You know me — I love to-do lists.
I organize my life with them. Every day, just about, begins with a list. Every project begins with a list. If it’s something involved and complicated, it’ll include multiple lists and sublists, cross-referenced so I can monitor my progress on several fronts at one time.
(Sometimes I wonder if this is merely a semblance of organization, an illusion of control. Also, I know that I can become testy when my list-driven schedule gets interrupted or sidetracked, and that kind of rigidity usually isn’t great.)
But, all in all, the to-do list system works pretty well for me. I outline what I’m going to do, and then I do it. It’s sublimely gratifying. Plan and execute. Intend and complete. Imagine and produce.
Of course, complex undertakings don’t get crossed-off the list so quickly. That’s why I make sure that my daily to-do lists include lots of little items — clean the litter boxes, mail a birthday card, have a conversation with so-and-so — so I can experience a sense of completion as I make my way through the day. The big projects get broken down into small, manageable pieces like this, too, so it always feels like some headway even if the overarching aim is going to be on the to-do list for a while.
A key aspect for having to-do lists be motivating rather than discouraging is that they be do-able. Better yet, that things get done. As important as the to-do list is the already-done list.
The DONE list is an acknowledgement of everything that has been accomplished. Certainly, this includes our big achievements. Also, more subtly and significantly, it honors the gazillion tiny tasks and solutions and creations that comprise our every day. The done list is an appreciation of ourselves and our efforts, great and small. The done list can be a reminder that we ourselves are already complete, even as there always remain infinite things to do.
The new year invariably inspires a deep urge to organize my life. I’ve got plans. I’m making lists that’ll propel me through next December and beyond. It’s not all on a spreadsheet yet, but to make precisely such a spreadsheet is near the top of the list for next week.
This year, I’m going to try to be a little less compulsive about it, though. Item number one: stop being compulsive. Chill out, man.
One of the ways I’ve committed to bring some of this more peaceful balance to my productivity is to pause and pay a bit of gentle attention to what’s already complete. And to consider what could be complete if I would let it be. Some items could move from the “to-do” to the “done” column without any energy or effort whatsoever. Maybe they’re no longer to-do but actually to-done.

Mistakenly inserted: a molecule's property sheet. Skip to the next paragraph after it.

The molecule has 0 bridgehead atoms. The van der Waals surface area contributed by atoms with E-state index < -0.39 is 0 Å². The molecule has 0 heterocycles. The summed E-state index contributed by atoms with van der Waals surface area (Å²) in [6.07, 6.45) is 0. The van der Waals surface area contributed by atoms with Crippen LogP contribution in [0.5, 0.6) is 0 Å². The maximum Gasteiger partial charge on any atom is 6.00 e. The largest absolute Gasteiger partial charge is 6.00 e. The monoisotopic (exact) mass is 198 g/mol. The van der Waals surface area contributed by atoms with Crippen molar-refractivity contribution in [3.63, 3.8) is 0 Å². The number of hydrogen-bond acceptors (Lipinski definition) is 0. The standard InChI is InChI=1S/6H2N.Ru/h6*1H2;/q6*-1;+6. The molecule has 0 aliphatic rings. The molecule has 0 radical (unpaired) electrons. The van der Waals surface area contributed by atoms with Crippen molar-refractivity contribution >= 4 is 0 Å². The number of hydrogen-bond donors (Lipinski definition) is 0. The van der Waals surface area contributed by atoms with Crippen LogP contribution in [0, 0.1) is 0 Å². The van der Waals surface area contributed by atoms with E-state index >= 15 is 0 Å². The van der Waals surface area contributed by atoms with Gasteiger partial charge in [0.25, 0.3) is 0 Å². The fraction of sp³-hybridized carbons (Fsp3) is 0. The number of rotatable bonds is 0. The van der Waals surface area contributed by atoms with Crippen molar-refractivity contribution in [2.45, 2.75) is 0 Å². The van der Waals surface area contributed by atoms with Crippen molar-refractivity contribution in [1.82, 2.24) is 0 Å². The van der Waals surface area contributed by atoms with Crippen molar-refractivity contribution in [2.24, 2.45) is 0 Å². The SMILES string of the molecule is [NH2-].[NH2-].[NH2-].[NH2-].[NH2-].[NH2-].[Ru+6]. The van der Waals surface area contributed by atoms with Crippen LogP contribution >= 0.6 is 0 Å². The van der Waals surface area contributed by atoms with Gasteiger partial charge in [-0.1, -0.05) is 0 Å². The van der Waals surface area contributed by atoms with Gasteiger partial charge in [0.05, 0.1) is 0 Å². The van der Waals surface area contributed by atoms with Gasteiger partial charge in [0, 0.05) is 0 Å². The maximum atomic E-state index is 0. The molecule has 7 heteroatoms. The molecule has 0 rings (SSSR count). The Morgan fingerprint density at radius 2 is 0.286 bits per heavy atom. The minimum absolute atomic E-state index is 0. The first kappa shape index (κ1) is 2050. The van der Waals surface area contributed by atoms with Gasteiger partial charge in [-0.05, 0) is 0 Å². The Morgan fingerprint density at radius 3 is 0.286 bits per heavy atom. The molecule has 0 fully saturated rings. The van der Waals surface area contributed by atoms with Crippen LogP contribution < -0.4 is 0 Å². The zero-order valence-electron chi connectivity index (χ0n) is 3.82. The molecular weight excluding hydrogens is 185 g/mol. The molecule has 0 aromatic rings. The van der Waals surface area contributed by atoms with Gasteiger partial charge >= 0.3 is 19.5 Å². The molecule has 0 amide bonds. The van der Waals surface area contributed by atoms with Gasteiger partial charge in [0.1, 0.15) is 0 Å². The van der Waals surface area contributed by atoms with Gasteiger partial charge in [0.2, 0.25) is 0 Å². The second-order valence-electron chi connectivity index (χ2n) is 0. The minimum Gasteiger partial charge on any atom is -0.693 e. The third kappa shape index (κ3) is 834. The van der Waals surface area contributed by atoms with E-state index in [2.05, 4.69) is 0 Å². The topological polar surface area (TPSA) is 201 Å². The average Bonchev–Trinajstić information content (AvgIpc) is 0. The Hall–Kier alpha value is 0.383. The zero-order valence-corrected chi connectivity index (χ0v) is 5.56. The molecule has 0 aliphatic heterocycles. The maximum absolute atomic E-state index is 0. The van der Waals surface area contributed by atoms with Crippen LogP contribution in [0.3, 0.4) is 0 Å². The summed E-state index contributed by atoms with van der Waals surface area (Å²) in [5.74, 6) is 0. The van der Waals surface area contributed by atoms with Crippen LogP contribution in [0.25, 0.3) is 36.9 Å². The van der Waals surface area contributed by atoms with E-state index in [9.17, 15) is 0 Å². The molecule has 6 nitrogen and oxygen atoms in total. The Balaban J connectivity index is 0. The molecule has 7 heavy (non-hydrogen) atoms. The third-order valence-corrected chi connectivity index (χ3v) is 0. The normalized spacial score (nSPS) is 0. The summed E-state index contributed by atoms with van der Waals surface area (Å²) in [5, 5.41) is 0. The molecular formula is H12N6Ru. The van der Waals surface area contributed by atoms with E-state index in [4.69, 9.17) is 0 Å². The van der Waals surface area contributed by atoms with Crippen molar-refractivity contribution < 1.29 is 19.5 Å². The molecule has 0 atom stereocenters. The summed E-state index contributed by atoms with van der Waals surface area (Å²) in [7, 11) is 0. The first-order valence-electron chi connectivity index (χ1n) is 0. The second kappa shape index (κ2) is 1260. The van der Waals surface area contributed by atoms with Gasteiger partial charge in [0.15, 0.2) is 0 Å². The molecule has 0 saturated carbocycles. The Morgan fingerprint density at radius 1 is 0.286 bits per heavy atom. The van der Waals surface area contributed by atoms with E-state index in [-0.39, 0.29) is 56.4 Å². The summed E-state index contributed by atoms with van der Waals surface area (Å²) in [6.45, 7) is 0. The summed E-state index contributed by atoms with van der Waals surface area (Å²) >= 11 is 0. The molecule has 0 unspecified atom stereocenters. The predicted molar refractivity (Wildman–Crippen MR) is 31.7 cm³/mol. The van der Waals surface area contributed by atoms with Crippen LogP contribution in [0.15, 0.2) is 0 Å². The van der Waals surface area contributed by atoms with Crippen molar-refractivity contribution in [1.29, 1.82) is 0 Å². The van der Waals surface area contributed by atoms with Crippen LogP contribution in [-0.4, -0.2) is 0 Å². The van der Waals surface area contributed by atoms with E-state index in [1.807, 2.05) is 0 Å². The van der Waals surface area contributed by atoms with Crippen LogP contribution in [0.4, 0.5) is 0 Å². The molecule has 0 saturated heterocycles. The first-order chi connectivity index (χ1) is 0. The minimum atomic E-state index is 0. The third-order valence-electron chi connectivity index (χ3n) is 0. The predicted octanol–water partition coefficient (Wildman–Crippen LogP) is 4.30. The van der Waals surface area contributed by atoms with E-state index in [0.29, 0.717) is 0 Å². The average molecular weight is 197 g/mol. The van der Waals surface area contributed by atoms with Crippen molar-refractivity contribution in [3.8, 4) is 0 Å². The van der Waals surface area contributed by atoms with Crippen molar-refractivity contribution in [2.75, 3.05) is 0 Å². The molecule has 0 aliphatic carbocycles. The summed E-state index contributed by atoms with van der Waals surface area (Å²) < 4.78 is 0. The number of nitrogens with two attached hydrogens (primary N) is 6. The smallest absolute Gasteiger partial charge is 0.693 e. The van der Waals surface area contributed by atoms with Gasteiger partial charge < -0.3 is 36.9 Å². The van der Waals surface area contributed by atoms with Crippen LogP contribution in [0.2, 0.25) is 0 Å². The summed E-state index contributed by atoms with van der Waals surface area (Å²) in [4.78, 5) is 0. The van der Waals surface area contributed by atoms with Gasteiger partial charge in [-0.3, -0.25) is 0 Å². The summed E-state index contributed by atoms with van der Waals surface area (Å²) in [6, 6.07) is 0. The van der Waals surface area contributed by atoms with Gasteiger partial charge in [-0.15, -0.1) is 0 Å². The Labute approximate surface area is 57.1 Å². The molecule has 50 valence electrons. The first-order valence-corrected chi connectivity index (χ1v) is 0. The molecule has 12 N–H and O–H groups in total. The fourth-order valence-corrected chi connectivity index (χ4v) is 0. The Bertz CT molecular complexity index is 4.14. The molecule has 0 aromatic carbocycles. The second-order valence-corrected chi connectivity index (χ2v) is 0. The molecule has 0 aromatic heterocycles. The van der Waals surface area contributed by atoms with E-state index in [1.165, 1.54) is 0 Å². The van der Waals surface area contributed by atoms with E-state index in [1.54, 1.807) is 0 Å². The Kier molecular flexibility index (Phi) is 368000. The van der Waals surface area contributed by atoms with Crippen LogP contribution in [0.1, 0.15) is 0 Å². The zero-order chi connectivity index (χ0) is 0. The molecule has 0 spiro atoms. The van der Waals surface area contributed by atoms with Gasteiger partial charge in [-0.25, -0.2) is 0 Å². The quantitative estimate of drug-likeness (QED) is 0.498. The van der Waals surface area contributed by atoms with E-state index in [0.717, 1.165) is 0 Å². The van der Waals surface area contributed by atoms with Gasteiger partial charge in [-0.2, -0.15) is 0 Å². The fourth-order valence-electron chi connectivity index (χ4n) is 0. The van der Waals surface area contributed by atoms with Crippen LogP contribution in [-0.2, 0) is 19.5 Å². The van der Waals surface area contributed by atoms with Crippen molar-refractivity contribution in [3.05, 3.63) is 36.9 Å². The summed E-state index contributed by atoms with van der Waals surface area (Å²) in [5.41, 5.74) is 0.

- What might I declare done/complete about myself, my life, my work, my relationships? I’ve an inkling that I could open up tremendous space and time and freedom simply by absolving myself of a few nagging internalizations of my own deficiency.
- What might I declare complete by admitting that I’m just no longer interested in putting energy into it anymore? And not harboring guilt about that.
- What might I transform to done because the way I’ve been holding “un-done” is showing up like resentment, grievance, complaint, and bitterness? Perhaps I could complete it however that needs to go, and move on.
- What might I declare done/complete by allowing that it’s simply out of my hands? Of course, there will always be stuff to address, decisions to make, ways to participate in all of it. But I could relieve myself of the ridiculous notion that I should or could manage everything. Most of it isn’t mine to fix or change or solve, at least not right now. There are worlds of space and time and freedom available if I practiced trusting the Universe and allowing for Divine Grace.
Early 20th-century Scottish Baptist evangelist, Oswald Chambers, said: “The whole point of getting things done is knowing what to leave un-done.”
It’s not every day that I find myself grooving with early 20th-century Scottish Baptist evangelists, but I think Oswald was really onto something. Probably he was talking about getting clear regarding what’s real and meaningful, and leaving un-done those things that are non-essential and distracting. That seems like solid advice. I would probably describe that as “being done” rather than “leaving it undone,” but whatever.
I think it’s possible, though, that he meant pretty much the opposite of that. The quote seems to work either way. Identifying what to leave un-done — so that we might more wholeheartedly embrace as un-done those items that we really do want to keep on our to-do list. The things that matter, the goals that we’re inspired to keep working towards, the cares and relationships and values that nourish our souls with ongoing engagement.
I’m talking about those worthy pursuits we can hold as un-done but not as our un-doing. Not in a way that leaves us feeling perpetually incomplete. But rather as a yearning which draws forth our wholeness, that to which we are called to bring our complete selves.
I’m ready to begin the year with Wholeness. Already done. Already complete. And eager to get started.
I can’t wait to be with you this Sunday, January 8, 10:00 am at Maple Street Dance Space. XO, Drew
©2023 Drew Groves